A Scout is Brave
Doug Roach (djroach@IX.NETCOM.COM)
Thu, 6 Nov 1997 12:50:10 -0500
First, my apologies to the list. This will be my LAST post on this
> Since you wanted to know where Trustworthy or Courteous comes into
> discussion, and you took it to the list....
I took it to the list because that's where I found it. ;-)
> To borrow from another response:
> >"...To do my duty to God... Your parents and religious leaders >teach
> you to
> >know and love God, and the ways in which you can serve Him. >By
> >these teachings in your daily life, you do your duty to God as a
> >Scout."-The Boy Scout Handbook
In my son's Boy Scout Handbook (page 550) the quote also includes:
"...and by respecting the rights of others to have their own religious
beliefs." The Scouts in question, it seems to me, have been doing
precisely what is called for in your quote. In this case, the parents
appear to be not only parents but also the religious leaders since there
seems to be no one else. The parents appear to have taught their sons
that there is no God. "...As a Scout, you do your duty to God by
following the wisdom of those teachings...." (also pg. 550). BSA has
properly here allowed for religious teaching to take place outside of
Scouting. But it also seems that BSA has ascribed some "wisdom" to the
parents of the boys that in retrospect they (BSA) may wish they hadn't.
While I personally find it regrettable that these boys have been taught
that there are no mysteries to life and that we are only what we appear
to be and are not part of a greater whole, it is nonetheless my
considered opinion that the Scouts themselves have done nothing to
violate the directive of the oath.
> If they have passed their SM Conferences and BOR's up to this point
> being able to do this, they are not Trustworthy. They have not done
> this part
> of the requirements many times over by now and are not to be trusted.
If they have passed their SM conferences and BOR's without doing this
(i.e., if they refused to recite the Scout Oath), then your gripe should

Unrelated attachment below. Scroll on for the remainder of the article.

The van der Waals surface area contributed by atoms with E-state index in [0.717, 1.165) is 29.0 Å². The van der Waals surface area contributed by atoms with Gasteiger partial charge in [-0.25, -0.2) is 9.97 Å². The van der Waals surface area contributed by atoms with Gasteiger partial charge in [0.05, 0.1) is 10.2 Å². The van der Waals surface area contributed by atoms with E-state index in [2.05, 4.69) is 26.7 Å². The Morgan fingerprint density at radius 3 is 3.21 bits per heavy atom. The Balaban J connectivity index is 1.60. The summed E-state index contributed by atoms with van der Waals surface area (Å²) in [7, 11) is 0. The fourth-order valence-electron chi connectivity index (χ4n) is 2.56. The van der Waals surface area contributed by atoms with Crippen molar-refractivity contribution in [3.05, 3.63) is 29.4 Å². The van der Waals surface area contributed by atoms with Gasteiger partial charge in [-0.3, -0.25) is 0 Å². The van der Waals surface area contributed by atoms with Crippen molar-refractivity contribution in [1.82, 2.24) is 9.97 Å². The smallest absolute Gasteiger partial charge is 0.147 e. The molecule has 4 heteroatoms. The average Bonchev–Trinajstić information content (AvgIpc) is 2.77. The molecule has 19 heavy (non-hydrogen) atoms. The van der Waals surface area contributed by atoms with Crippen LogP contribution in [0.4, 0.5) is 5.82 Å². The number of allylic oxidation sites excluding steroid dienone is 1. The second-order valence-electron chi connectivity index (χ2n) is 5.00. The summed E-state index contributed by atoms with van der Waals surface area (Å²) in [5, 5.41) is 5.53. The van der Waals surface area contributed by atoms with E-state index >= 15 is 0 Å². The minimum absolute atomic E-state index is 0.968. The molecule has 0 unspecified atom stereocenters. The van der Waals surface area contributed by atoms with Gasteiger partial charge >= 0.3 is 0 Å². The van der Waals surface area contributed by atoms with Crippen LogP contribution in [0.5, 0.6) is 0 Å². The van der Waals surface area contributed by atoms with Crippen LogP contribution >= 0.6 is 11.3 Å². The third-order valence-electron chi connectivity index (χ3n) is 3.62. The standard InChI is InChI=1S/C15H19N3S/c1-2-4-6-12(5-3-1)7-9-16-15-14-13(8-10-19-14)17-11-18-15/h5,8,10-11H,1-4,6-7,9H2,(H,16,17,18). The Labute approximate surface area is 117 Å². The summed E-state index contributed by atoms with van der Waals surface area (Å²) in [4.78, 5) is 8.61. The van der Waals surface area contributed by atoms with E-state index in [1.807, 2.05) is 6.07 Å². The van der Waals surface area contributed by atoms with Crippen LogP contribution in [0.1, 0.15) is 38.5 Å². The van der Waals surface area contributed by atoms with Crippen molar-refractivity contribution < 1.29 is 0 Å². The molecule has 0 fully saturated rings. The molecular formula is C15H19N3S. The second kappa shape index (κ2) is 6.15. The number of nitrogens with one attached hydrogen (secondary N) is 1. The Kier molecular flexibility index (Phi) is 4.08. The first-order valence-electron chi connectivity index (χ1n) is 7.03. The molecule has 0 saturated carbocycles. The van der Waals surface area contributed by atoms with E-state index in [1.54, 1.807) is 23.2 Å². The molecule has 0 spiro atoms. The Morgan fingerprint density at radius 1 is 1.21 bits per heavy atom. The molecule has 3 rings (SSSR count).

be with the Scoutmaster and Boards. The boys are no less trustworthy
simply because they were passed on the strength of their other
accomplishments. If they were passed because the court of the State of
California said they must be, then your fight is now with the court. In
fact, had the boys gone ahead and recited the Scout Oath with no
intention of subscribing to it's tenets, but did so simply because their
Scoutmaster said they had to, I would find THAT act to be evidence of
untrustworthiness (is that a word?). Don't you think it would have been
a heck of a lot easier for these boys to just mouth the words and keep
their real belief's to themselves? By doing so they would have
disrespected their parents and thus violated LOYAL "...Loyalty starts at
home...." and "...A Scout is true to his family..." (page 554) Can you
imagine that these boys WANT to remember their Scouting experience years
from now as those days spent in court?
> I'll additionally add, without a book to study or quote from, that
> means to be accepting of others beliefs. Scouting has a set view Duty
> to God
> and Reverence and by forcing their non-acceptance on the program I
> would say
> they miss that one too.
Turn that first line around and point it at us and it doesn't appear
that we are being courteous either. But since I've got the book here and
you didn't, "...you respect the feelings and needs of others." (page
555). Nothing here about "accepting", but instead respecting. I can
respect any opinion sincerely argued and honestly held but don't ever
presume that Scouting can require me to "accept" same. It might also be
noted that in the section on courteous, the book states clearly that it